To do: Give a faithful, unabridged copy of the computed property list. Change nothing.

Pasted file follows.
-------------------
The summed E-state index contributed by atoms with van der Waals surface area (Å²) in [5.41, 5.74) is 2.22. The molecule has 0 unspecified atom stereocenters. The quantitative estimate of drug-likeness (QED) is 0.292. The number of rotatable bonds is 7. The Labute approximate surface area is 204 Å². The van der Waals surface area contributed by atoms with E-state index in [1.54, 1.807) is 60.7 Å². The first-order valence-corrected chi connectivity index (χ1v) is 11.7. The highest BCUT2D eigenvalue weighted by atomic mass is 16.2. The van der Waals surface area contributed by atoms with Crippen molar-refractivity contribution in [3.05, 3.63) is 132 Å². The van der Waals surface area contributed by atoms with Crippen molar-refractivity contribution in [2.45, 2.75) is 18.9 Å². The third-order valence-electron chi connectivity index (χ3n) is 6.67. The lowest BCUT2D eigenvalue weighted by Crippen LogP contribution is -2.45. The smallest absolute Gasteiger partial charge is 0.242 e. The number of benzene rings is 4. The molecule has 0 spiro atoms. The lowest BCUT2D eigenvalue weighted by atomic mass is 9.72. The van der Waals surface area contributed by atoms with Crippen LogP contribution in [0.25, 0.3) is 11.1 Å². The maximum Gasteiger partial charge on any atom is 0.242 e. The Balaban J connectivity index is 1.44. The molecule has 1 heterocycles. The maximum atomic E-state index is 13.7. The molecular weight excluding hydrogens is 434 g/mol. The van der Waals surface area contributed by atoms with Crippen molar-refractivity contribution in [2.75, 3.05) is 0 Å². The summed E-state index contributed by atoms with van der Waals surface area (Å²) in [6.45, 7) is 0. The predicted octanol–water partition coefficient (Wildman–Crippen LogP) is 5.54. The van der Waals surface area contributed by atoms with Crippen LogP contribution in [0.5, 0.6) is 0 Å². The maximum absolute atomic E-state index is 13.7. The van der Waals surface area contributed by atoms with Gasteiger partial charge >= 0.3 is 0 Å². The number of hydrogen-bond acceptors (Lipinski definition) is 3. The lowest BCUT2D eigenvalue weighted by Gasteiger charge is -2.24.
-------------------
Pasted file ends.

The summed E-state index contributed by atoms with van der Waals surface area (Å²) in [5.41, 5.74) is 2.22. The molecule has 0 unspecified atom stereocenters. The quantitative estimate of drug-likeness (QED) is 0.292. The number of rotatable bonds is 7. The Labute approximate surface area is 204 Å². The van der Waals surface area contributed by atoms with E-state index in [1.54, 1.807) is 60.7 Å². The first-order valence-corrected chi connectivity index (χ1v) is 11.7. The highest BCUT2D eigenvalue weighted by atomic mass is 16.2. The van der Waals surface area contributed by atoms with Crippen molar-refractivity contribution in [3.05, 3.63) is 132 Å². The van der Waals surface area contributed by atoms with Crippen molar-refractivity contribution in [2.45, 2.75) is 18.9 Å². The third-order valence-electron chi connectivity index (χ3n) is 6.67. The lowest BCUT2D eigenvalue weighted by Crippen LogP contribution is -2.45. The smallest absolute Gasteiger partial charge is 0.242 e. The number of benzene rings is 4. The molecule has 0 spiro atoms. The lowest BCUT2D eigenvalue weighted by atomic mass is 9.72. The van der Waals surface area contributed by atoms with Crippen LogP contribution in [0.25, 0.3) is 11.1 Å². The maximum Gasteiger partial charge on any atom is 0.242 e. The Balaban J connectivity index is 1.44. The molecule has 1 heterocycles. The maximum atomic E-state index is 13.7. The molecular weight excluding hydrogens is 434 g/mol. The van der Waals surface area contributed by atoms with Crippen molar-refractivity contribution in [2.75, 3.05) is 0 Å². The summed E-state index contributed by atoms with van der Waals surface area (Å²) in [6.45, 7) is 0. The predicted octanol–water partition coefficient (Wildman–Crippen LogP) is 5.54. The van der Waals surface area contributed by atoms with Crippen LogP contribution in [0.5, 0.6) is 0 Å². The maximum absolute atomic E-state index is 13.7. The van der Waals surface area contributed by atoms with Gasteiger partial charge >= 0.3 is 0 Å². The number of hydrogen-bond acceptors (Lipinski definition) is 3. The lowest BCUT2D eigenvalue weighted by Gasteiger charge is -2.24.